Bouin has a rich history. Former island connected to the mainland in the first third of the 19th centuryIts heyday came in the 17th century with the salt trade, thanks to its many ports. A number of old dwellings with outstanding architectural features have survived from this prosperous period. Few buildings date from before the end of the 15th century, as in 1471 King Louis XI, marching against the Duke of Brittany, had the town burnt down. Entirely dammed up, the island of Bouin attracted the covetousness of the great lords, so much so that Louis XV bought the territory. Marked by the Vendée Wars and the Battle of BouinIn the 19th century, the island of Bouin reinvented itself with the creation of numerous polders that enabled high-quality agriculture. Since the 1950s, oyster farming has developed considerably and is now a major industry. the reputation of the Bouin oyster is well established.
The Pavillon is one of the most emblematic dwellings on the former Île de Bouin. With its square tower and high ridge, it is a typical 17th-century residence and former mansion of salt merchants.
The corbelled house
The corbelled house is hidden behind a thick layer of plaster. Curious visitors will be able to make out old architectural features such as a round-headed door. A corbel remains from its 15th-century construction, a projecting structure used to create an upper storey.
La Chapelle Saint-Julien
The Saint-Julien chapel was built in the 11th century as a passageway for pilgrims on their way to Santiago de Compostela. A national asset during the French Revolution, in 1867 it became a "dépositoire", a place for burying the dead from the marshes.
La Demeure de l'Enclos
La demeure de l'Enclos is an attractive residence of classical architecture built in the mid-19th century.th century by a family of landowners.
The Basque-inspired Maison Bélliard is remarkable for its style. It was built by Jean Cornu, the famous builder of houses and villas that can be found at Bois de la Chaise in Noirmoutier or by the sea, in Saint-Jean-de-Monts for example.
The Ursulines Chapel
The Ursuline chapel, now disused, was built in 1853, close to the school run by the Ursulines of Chavagnes-en-Paillers, of which it was one of the first foundations.
The Lansyer House
Maison Lansyer, formerly a bakery and now a bed and breakfast, was the birthplace of the famous landscape painter Emmanuel Lansyer. A museum is dedicated to him in Loches and his father was Mayor of Bouin.
Rue du Guitteny
Rue du Guitteny and its granaries still boast multi-storey buildings that are actually former granaries built during the heyday of the Bouin polders, from 1850 to 1890. These buildings were used to store the harvests of the Polders de Bouin company..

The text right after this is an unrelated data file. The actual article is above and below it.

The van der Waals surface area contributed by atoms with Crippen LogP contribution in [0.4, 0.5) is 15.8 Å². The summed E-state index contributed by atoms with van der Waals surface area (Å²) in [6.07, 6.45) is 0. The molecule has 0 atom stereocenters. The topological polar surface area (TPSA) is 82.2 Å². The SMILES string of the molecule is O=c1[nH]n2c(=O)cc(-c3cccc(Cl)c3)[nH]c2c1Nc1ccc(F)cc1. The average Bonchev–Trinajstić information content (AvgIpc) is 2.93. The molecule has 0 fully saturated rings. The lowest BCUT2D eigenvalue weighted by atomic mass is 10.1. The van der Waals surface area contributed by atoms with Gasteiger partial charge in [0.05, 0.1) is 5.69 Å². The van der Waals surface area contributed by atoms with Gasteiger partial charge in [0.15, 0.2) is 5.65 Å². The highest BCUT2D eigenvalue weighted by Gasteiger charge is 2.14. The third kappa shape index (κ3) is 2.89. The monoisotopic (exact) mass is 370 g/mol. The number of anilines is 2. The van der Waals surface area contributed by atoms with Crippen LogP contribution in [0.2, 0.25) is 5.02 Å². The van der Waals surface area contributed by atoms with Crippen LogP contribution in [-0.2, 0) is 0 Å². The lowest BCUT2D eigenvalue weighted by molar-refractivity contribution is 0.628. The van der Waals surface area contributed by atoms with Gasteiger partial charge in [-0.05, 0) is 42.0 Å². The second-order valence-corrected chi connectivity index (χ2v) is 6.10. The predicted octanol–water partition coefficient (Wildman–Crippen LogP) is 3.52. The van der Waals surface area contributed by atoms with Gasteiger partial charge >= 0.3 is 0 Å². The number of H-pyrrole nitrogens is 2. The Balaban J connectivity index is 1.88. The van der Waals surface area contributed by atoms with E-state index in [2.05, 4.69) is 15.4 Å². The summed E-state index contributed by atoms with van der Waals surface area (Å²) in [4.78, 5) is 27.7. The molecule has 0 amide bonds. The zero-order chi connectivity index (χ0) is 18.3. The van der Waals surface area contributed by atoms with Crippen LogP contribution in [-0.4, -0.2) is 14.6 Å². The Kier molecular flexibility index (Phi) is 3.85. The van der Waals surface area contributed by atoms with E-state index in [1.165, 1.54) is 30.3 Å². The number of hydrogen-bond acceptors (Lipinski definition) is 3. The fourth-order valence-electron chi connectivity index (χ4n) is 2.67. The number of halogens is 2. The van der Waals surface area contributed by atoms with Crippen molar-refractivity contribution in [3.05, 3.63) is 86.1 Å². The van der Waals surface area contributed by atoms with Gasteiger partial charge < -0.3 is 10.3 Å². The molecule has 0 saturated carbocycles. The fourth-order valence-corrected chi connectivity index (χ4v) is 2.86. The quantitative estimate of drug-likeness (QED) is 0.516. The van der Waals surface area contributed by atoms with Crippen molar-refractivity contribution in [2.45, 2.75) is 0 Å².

La Madeleine and its four buildings from different periods (17th to 19th century) make up the Madeleine complex. The former home of Sébastien Luneau, La Madeleine was an "Asylum for the Elderly" until the last third of the 20th century, as evoked by the granite plaque on one of the facades.
The Old Presbytery
The former presbytery is a vast residence built in 1895 to house the presbytery, as the former "rectorie" in rue de la Cure had become too small. All that remains of its former use is the gate surmounted by a cross.
The Blue Beach
La Plage Bleue, built at the beginning of the 20th century, is a vast middle-class house that was once the home of painter Yvon Traineau (1937-2015).
The Hôtel des Sénéchaux
The Hôtel des Sénéchaux de Bretagne was rebuilt in 1937 after a major fire. All that remains from the 17th century is the square tower from which the island's intense port activity could be observed. A porch built at the end of the 18th century can also be seen next to the building.
Now a hotel, Le Martinet was built in the 18th century on the remains of an older dwelling. It was the home of the Luminais family, who produced a mayor of Bouin, judges and a member of parliament for the Vendée in the 19th century.
Le Grand Logis
The Grand Logis is the former Hôtel des Sénéchaux du Poitou, built in the 16th century. Converted into a school in the 19th century, it now houses the Yvon-Traineau multimedia library.
The Town Hall
Bouin Town Hall is the former Présidial, the court of seigneurial justice. Built in the 17th century, it retains its original use as a prison where convicts were kept in chains.